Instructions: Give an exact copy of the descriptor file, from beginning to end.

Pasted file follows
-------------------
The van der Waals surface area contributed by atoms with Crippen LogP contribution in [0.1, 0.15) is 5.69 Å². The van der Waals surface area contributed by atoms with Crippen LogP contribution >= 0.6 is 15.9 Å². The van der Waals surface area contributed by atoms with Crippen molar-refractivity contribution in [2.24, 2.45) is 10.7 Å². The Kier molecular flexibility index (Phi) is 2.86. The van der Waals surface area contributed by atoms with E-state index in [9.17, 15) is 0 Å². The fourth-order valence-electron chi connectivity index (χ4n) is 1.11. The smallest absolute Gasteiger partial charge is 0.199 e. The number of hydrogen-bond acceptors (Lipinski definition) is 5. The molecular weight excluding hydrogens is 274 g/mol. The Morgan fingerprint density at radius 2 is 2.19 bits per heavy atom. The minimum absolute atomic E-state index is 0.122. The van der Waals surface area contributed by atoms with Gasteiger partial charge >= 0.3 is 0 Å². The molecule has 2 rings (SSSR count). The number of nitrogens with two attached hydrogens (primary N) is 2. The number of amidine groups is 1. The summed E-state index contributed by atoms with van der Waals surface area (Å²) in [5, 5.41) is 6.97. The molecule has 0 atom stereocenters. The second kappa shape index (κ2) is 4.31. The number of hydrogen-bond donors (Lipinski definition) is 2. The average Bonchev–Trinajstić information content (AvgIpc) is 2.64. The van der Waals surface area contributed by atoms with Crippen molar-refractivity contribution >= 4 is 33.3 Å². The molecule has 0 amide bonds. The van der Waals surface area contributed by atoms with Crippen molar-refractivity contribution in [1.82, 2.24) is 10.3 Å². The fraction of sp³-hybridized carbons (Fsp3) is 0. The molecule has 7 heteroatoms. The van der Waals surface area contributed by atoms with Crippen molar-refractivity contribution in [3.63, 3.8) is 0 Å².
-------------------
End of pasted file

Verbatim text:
The van der Waals surface area contributed by atoms with Crippen LogP contribution in [0.1, 0.15) is 5.69 Å². The van der Waals surface area contributed by atoms with Crippen LogP contribution >= 0.6 is 15.9 Å². The van der Waals surface area contributed by atoms with Crippen molar-refractivity contribution in [2.24, 2.45) is 10.7 Å². The Kier molecular flexibility index (Phi) is 2.86. The van der Waals surface area contributed by atoms with E-state index in [9.17, 15) is 0 Å². The fourth-order valence-electron chi connectivity index (χ4n) is 1.11. The smallest absolute Gasteiger partial charge is 0.199 e. The number of hydrogen-bond acceptors (Lipinski definition) is 5. The molecular weight excluding hydrogens is 274 g/mol. The Morgan fingerprint density at radius 2 is 2.19 bits per heavy atom. The minimum absolute atomic E-state index is 0.122. The van der Waals surface area contributed by atoms with Gasteiger partial charge >= 0.3 is 0 Å². The molecule has 2 rings (SSSR count). The number of nitrogens with two attached hydrogens (primary N) is 2. The number of amidine groups is 1. The summed E-state index contributed by atoms with van der Waals surface area (Å²) in [5, 5.41) is 6.97. The molecule has 0 atom stereocenters. The second kappa shape index (κ2) is 4.31. The number of hydrogen-bond donors (Lipinski definition) is 2. The average Bonchev–Trinajstić information content (AvgIpc) is 2.64. The van der Waals surface area contributed by atoms with Crippen molar-refractivity contribution >= 4 is 33.3 Å². The molecule has 0 amide bonds. The van der Waals surface area contributed by atoms with Crippen molar-refractivity contribution in [1.82, 2.24) is 10.3 Å². The fraction of sp³-hybridized carbons (Fsp3) is 0. The molecule has 7 heteroatoms. The van der Waals surface area contributed by atoms with Crippen molar-refractivity contribution in [3.63, 3.8) is 0 Å².